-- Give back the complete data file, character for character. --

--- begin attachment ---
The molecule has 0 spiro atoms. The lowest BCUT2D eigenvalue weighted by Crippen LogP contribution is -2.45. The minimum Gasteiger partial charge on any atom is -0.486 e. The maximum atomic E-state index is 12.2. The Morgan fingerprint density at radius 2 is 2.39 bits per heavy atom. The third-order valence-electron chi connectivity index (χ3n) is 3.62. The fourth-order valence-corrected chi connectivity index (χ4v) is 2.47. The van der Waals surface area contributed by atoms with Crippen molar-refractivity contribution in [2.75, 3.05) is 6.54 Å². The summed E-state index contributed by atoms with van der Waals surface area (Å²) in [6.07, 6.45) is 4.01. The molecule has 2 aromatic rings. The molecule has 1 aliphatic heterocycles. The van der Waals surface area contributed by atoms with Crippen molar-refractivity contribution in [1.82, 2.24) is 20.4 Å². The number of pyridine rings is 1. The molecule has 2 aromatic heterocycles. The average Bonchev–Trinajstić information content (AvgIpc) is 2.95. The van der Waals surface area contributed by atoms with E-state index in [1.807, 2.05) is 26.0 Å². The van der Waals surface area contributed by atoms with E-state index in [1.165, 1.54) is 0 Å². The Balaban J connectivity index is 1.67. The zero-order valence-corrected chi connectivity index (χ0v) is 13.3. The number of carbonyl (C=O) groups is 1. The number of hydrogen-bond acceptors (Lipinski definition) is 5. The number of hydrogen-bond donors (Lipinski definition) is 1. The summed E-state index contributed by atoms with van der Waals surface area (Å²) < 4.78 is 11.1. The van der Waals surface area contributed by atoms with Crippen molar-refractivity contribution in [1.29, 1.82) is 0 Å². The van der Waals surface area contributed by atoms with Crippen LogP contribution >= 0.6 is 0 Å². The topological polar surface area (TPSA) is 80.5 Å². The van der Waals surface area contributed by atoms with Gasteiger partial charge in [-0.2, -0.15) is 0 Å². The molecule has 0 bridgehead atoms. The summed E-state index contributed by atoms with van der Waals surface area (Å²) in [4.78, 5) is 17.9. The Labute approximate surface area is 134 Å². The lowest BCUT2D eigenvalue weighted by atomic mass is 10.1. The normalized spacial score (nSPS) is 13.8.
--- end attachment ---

The molecule has 0 spiro atoms. The lowest BCUT2D eigenvalue weighted by Crippen LogP contribution is -2.45. The minimum Gasteiger partial charge on any atom is -0.486 e. The maximum atomic E-state index is 12.2. The Morgan fingerprint density at radius 2 is 2.39 bits per heavy atom. The third-order valence-electron chi connectivity index (χ3n) is 3.62. The fourth-order valence-corrected chi connectivity index (χ4v) is 2.47. The van der Waals surface area contributed by atoms with Crippen molar-refractivity contribution in [2.75, 3.05) is 6.54 Å². The summed E-state index contributed by atoms with van der Waals surface area (Å²) in [6.07, 6.45) is 4.01. The molecule has 2 aromatic rings. The molecule has 1 aliphatic heterocycles. The van der Waals surface area contributed by atoms with Crippen molar-refractivity contribution in [1.82, 2.24) is 20.4 Å². The number of pyridine rings is 1. The molecule has 2 aromatic heterocycles. The average Bonchev–Trinajstić information content (AvgIpc) is 2.95. The van der Waals surface area contributed by atoms with E-state index in [1.807, 2.05) is 26.0 Å². The van der Waals surface area contributed by atoms with E-state index in [1.165, 1.54) is 0 Å². The Balaban J connectivity index is 1.67. The zero-order valence-corrected chi connectivity index (χ0v) is 13.3. The number of carbonyl (C=O) groups is 1. The number of hydrogen-bond acceptors (Lipinski definition) is 5. The number of hydrogen-bond donors (Lipinski definition) is 1. The summed E-state index contributed by atoms with van der Waals surface area (Å²) < 4.78 is 11.1. The van der Waals surface area contributed by atoms with Crippen molar-refractivity contribution in [1.29, 1.82) is 0 Å². The van der Waals surface area contributed by atoms with Crippen LogP contribution >= 0.6 is 0 Å². The topological polar surface area (TPSA) is 80.5 Å². The van der Waals surface area contributed by atoms with Gasteiger partial charge in [-0.2, -0.15) is 0 Å². The molecule has 0 bridgehead atoms. The summed E-state index contributed by atoms with van der Waals surface area (Å²) in [4.78, 5) is 17.9. The Labute approximate surface area is 134 Å². The lowest BCUT2D eigenvalue weighted by atomic mass is 10.1. The normalized spacial score (nSPS) is 13.8.